The rise of cryptocurrencies and digital assets over the past few years has given rise to a whole new class of traders, those with seemingly little investing experience. They are certainly not from the standard capital markets theory classes that a fund manager goes through when starting to manage money. But with returns close to 1,000% or more, the investments of these new traders understandably got the limelight, and there has been a secular shift in the way we view digital assets.
But that does not mean one can forget risk management altogether. As more and more institutions rack up their bitcoin holdings, it also means the correlation of bitcoin to most traditional assets starts going up, especially during times of broader asset unwinding and derisking. What was once an ultimate uncorrelated asset starts behaving like the rest. The "new" digital traders can ignore equities, bonds, or macro, but this is going to be more and more important; cross asset correlation.
There is no doubt a fundamental theme of going long an asset that halves every four years with supply only getting less and less, while demand is rising post institution and government take up. But what is the real fair value price of bitcoin, is it really $100,000 or $500,000, do we really know? The ardent stock-to-flow die hard believers of bitcoin claim it can go to a million dollars. After it hit its highs of $65,000 in April, it has since then fallen about 35%. It did fall all the way down to $29,000, but has since bounced back up to its old $40,000 level. There is no doubt that the charts are looking precarious, as the short- and medium-term trend is broken. About 80% or more of holdings are kept with institutions, which are not really changing their holdings, so about 20% is still susceptible to retail hysteria and hype. But we have seen three other cycles of bitcoin 2013, 2017, and perhaps this one, where there have been huge booms and busts.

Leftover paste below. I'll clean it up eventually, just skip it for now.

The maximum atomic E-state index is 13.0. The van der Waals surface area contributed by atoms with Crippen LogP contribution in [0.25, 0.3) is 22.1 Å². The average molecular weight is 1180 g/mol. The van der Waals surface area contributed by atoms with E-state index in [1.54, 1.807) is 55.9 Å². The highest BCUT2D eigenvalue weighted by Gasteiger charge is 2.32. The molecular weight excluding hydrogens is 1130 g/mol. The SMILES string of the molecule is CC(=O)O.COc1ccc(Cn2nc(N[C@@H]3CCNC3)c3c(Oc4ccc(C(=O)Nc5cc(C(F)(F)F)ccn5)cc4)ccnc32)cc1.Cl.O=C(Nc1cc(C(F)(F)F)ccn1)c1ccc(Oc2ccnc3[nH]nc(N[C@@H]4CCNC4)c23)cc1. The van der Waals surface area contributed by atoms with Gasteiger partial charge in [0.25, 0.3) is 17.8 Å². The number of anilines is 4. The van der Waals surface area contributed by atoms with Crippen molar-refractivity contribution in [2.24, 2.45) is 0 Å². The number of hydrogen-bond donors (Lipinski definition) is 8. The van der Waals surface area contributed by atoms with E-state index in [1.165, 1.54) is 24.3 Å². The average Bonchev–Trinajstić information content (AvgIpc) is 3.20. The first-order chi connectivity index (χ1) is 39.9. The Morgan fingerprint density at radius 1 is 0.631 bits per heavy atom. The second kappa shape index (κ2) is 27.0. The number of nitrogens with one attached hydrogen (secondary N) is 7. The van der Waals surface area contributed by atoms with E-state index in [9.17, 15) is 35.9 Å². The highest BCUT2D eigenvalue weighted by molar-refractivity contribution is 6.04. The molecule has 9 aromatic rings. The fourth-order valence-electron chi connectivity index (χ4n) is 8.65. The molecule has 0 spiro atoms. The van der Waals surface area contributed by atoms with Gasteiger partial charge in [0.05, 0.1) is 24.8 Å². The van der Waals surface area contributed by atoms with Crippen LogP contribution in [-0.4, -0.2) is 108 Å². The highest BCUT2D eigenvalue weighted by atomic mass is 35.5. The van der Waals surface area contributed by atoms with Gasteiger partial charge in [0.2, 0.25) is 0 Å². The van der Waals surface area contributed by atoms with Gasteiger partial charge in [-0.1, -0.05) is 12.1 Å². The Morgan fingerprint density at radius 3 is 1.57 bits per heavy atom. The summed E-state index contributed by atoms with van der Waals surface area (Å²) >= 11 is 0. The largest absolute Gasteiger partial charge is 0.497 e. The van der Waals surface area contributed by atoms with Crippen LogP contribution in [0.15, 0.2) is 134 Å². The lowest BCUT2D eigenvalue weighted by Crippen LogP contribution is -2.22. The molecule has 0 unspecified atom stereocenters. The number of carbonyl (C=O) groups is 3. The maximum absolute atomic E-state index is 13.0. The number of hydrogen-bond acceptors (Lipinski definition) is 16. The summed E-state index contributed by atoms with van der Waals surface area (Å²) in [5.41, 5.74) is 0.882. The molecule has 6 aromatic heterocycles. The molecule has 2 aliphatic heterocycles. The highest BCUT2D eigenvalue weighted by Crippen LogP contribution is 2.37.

Will this time be similar to 2017?
We all know how global central banks have printed money ad nauseam and debt to GDP has been a one-way trend. Never reducing or tapering asset purchases in the good times means that when we face another hiccup, central banks will need to provide more stimulus, and print again. There is just one way for the dollar and fiat currencies as we know it. But that does not mean we cannot get mini booms and busts. Every asset class over the past year, and past decade, has benefited from the massive liquidity surge in the market.
Whether we like to believe it or not, it is all one big macro trade as some assets may just be a smaller multiple exposure to the same grander theme. Over the past few months, cyclicals have lost most of their momentum from the first half of this year, as market is worried about global growth plateauing at a time when inflation is extremely high and resilient: stagflation. The Fed has a dual objective, full employment and 2% average inflation. It has certainly achieved the latter, but the former seems to be lagging. The time is getting closer and closer for the Fed to start tapering assets as inflation might spiral out of control.
The Fed is in a catch-22 situation. If it prints more, it risks even higher inflation. If it does not, then all asset classes can crumble without support. China has been in deleveraging mode since November of last year, and when China sneezes, the world catches a cold. This has finally hit asset markets around the world, especially reflation cyclical assets. As Chinese property developers are falling 50%-80% or more, on back of a potential Evergrande default, screams of a China hard landing are being echoing everywhere. Everyone seems to have become a property expert now.
It remains to be seen what China does. But one thing is for sure, they are extremely tactical and will not let one company hurt 40% of their consumer's exposure, it is all about the people right now. Liquidity is the most important thing here. All eyes are on the Fed, as if it pulls the rug, then bitcoin, along with all secularly strong assets will get hit as well. Perhaps the China debacle has given them some breathing room, because we know how much the Fed needs any excuse to "not" taper.